In the early 2000s, numerous global companies, including tech companies, were pouring into China, telling themselves that “the American dream might soon only be found in China.”  One wonders about the lunacy that drove such a level of group-think that created this delusion.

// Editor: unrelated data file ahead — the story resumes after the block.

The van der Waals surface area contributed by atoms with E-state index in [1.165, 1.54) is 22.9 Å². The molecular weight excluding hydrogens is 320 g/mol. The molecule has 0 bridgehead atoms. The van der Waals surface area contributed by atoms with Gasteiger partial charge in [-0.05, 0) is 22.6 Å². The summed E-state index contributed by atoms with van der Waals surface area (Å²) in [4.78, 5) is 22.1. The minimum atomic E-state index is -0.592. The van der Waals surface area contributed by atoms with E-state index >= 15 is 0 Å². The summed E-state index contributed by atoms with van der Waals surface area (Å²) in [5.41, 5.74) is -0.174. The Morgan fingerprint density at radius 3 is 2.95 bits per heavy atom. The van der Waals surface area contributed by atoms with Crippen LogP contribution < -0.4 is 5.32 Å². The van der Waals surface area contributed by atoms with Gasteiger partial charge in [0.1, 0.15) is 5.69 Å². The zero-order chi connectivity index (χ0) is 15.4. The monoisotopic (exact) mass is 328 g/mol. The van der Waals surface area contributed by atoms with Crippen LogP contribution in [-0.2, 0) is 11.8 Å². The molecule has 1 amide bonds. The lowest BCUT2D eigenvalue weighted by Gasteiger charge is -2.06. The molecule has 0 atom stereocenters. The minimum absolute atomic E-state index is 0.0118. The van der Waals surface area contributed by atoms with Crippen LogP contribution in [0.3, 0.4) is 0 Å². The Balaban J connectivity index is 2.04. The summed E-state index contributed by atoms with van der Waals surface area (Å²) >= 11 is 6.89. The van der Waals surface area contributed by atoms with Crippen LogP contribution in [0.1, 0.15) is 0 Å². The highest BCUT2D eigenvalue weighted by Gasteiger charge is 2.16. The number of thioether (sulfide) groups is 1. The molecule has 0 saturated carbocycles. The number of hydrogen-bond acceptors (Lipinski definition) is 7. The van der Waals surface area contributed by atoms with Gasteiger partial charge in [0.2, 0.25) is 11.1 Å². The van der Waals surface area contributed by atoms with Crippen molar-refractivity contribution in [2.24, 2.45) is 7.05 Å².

Clearly, those who bought the idea, and therefore “drank the cooaid,” didn’t actually know much about China and its operating predilections – that the country had followed for centuries.  Just because the Chinese might have been opening the door to foreign companies didn’t mean that they were planning on doing business American-style.  Today, fifteen years after the pipe-dream began, companies are disillusioned and are starting to pull up stakes and head back home to America – having experienced “soaring costs, creeping taxation, tightening political control, and capricious regulation” (cf recent WSJ article).  In retrospect, it’s unbelievable that so-called seasoned businessmen would have bought the idea that the business environment in China was going to be just like the U.S., only better.  Steve Mushero, a tech guru, was one of those who first declared China as the next best hope – Mushero included the prophesy of the future of American/Chinese business in a book that he was writing at the time.  As a result of convincing himself of this ungrounded idea, Mashero pulled up stakes and resettled in Shanghai.  Today, he has hit a wall, after years of struggle in China, and is headed back to Silicon Valley.  Bob Boyce was also a part of early efforts to populate China by American entrepreneurs. Boyce started a bar and grill (to serve an affordable burger in Shanghai) that proved an immediate success among the expatriates there, as well as, eventually, the Chinese.  With his initial success, he continued to expand into a 10-city, $70 million chain of restaurants.  Beginning in the early 2010’s, Boyce began to see a distinct change in attitude (although he says that he was always viewed as “a foreigner” by the Chinese).   As a result of constant visits by health inspectors who cited him for small infractions: a bottle of out-of-date dried oregano;  and also dictated specific operational processes: space exactly 8 square meters on which to prepare salad, was among the many requirements.  All-in-all, the continued political pressure added up to Boyce selling his businesses in 2017 to a European firm and moving back to the U.S.  During the early 2010’s, a number of other problems had begun to surface – for example, by 2013, it was well-known that technology theft in China was rampant and, thus, only 10% of the companies doing business in China trusted data security enough to consider cloud services in China.  All of these hurdles have added up to the fact that American businesses are either dismantling their China operations, are in the process of determining to do so, or are asking serious questions about a continued presence in China.  The new American dream, it certainly is not.

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